MADISON — The adage that dead men tell no tales has long been disproved by archaeology.
Now, however, science is taking interrogation of the dead to new heights. In a study that promises fresh and perhaps personal insight into the earliest European visitors to the New World, a team or researchers from the University of Wisconsin-Madison is extracting the chemical details of life history from the teeth of crew members Christopher Columbus left on the island of Hispaniola after his second voyage to America in 1493-94.
“This is telling us about where people came from and what they ate as children,” explains T. Douglas Price, a UW-Madison professor of anthropology and the leader of the team conducting an analysis of the tooth enamel of three individuals from a larger group excavated almost 20 years ago from shallow graves at the site of La Isabela, the first European town in America.
Price and colleague James Burton, in collaboration with researchers from the Autonomous University of the Yucatan in Mexico, are attempting to flesh out the details of a colony that lasted less than five years. The human remains used in the study were buried without the formalities of coffins or shrouds, and were excavated from what was once the church graveyard of the town Columbus established. Headstones and other identifying markers have long since faded to nothing or have been lost entirely during the 500 years since the bodies were first interred.
Despite its brief existence, historians and archaeologists believe La Isabela was a substantial settlement with a church, public buildings such as a customhouse and storehouse, private dwellings and fortifications. It is also the only known settlement in America where Columbus actually lived.
Although the town has been the subject of previous archaeological studies, the work by Price, Burton and their colleague Vera Tiesler and Andrea Cucina of the Autonomous University of the Yucatan is revealing new insight into the people who lived and sailed with Columbus, and who died on the shores of a strange and exotic new world.
Histories of La Isabela, named after Spain’s queen and Columbus’s patron and located in what is today the Dominican Republic, suggest its population was made up only of men from the fleet of 17 vessels that comprised Columbus’s second visit to the New World. But the first analysis of the remains of 20 individuals excavated two decades ago by Italian and Dominican archaeologists portray a different picture, suggesting that living among the Spaniards at La Isabela were native Taínos, women and children, and possibly individuals of African origin. If confirmed, that would put Africans in the New World as contemporaries of Columbus and decades before they were believed to have first arrived as slaves.
The study conducted by the Wisconsin researchers relied on isotopic analysis of three elements: carbon, oxygen and strontium.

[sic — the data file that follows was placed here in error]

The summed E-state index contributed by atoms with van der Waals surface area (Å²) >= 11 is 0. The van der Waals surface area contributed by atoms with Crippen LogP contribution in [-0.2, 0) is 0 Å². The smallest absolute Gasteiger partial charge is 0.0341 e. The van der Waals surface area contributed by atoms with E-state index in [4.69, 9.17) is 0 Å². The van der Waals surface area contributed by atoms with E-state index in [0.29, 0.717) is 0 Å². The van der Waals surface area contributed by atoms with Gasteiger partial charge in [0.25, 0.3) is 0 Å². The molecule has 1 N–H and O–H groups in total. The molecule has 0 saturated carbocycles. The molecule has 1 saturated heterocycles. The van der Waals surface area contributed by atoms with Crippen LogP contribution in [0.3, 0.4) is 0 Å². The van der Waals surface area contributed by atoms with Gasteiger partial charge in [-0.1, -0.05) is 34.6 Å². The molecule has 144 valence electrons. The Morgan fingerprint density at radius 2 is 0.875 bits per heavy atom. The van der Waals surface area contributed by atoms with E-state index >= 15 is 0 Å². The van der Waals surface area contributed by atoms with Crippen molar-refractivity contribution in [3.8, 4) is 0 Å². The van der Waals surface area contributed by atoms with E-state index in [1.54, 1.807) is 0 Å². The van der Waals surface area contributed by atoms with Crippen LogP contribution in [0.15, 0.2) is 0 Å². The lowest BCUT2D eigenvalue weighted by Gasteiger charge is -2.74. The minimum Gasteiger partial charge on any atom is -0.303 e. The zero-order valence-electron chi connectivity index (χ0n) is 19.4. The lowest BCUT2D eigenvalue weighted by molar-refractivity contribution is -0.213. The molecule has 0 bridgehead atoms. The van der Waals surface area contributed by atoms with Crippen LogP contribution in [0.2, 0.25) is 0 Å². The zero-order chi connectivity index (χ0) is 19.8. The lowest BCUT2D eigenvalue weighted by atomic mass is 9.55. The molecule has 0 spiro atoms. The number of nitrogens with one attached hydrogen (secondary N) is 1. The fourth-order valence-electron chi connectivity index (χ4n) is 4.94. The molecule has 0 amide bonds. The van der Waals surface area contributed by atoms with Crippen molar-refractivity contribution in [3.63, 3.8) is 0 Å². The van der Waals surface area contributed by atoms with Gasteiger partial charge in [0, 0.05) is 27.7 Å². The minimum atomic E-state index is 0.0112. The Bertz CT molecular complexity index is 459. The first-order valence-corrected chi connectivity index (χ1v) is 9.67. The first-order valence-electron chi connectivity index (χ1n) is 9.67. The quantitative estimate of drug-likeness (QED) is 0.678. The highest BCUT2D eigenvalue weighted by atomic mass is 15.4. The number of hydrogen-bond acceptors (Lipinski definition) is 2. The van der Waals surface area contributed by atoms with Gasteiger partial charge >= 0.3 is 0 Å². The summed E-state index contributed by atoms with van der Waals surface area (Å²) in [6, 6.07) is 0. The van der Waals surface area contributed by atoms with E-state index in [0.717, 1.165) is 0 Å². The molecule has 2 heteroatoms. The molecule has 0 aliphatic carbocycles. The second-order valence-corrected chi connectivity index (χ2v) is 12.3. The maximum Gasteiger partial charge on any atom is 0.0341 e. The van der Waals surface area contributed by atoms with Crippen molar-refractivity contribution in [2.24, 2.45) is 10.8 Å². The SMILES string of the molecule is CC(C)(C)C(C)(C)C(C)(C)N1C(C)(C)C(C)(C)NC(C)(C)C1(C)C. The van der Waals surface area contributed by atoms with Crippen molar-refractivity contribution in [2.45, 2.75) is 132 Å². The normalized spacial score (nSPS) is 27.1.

Carbon isotope ratios provide reliable evidence of diet at the time an individual’s adult teeth emerge in childhood. For example, people who eat maize, as opposed to those who consume wheat or rice, have different carbon isotope ratio profiles locked in their tooth enamel.
“Heavy carbon means you were eating tropical grasses such as maize, found only in the New World, or millet in Africa, neither of which was consumed in Europe” at the time, says Burton.
Oxygen isotopes provide information about water consumption and also can say something about geography as the isotopic composition of water changes in relation to latitude and proximity to the ocean. Strontium is a chemical found in bedrock and that enters the body through the food chain as nutrients pass from bedrock to soil and water and, ultimately, to plants and animals. The strontium isotopes found in tooth enamel, the most stable and durable material in the human body, thus constitute an indelible signature of where someone lived as a child.
Three of the individuals whose teeth were subjected to isotopic analysis by the Wisconsin group were males under the age of 40 and who had carbon isotope profiles far different from the rest, suggesting an Old World origin. “I would bet money this person was an African,” Price says of one of the three individuals whose teeth were subjected to analysis.
It was known that Columbus had a personal African slave on his voyages of discovery. The new analysis could mean that Africans played a much larger role in the first documented explorations of America.
The strontium isotope analysis, Price notes, is not yet complete, as samples from the teeth of the presumed sailors remain to be matched with strontium profiles of Spanish soils. However, such matches could open an intriguing window to the personal identities of individuals buried in La Isabela.
“All of these sailors — their place of birth, their age — were recorded in Seville before they left on the second voyage,” Price explains. “One of the things we’re hoping to do with the strontium is identify individuals.”
The skeletons also exhibit evidence of scurvy, a common affliction of 15th century sailors who lacked vitamin C on their long voyages, as well as signs of malnutrition and physical stress. Chronicles of the voyage noted that most of the Europeans, including Columbus himself, fell sick shortly after landfall on Hispaniola, and many subsequently died, perhaps becoming the first to be buried in the La Isabela church graveyard.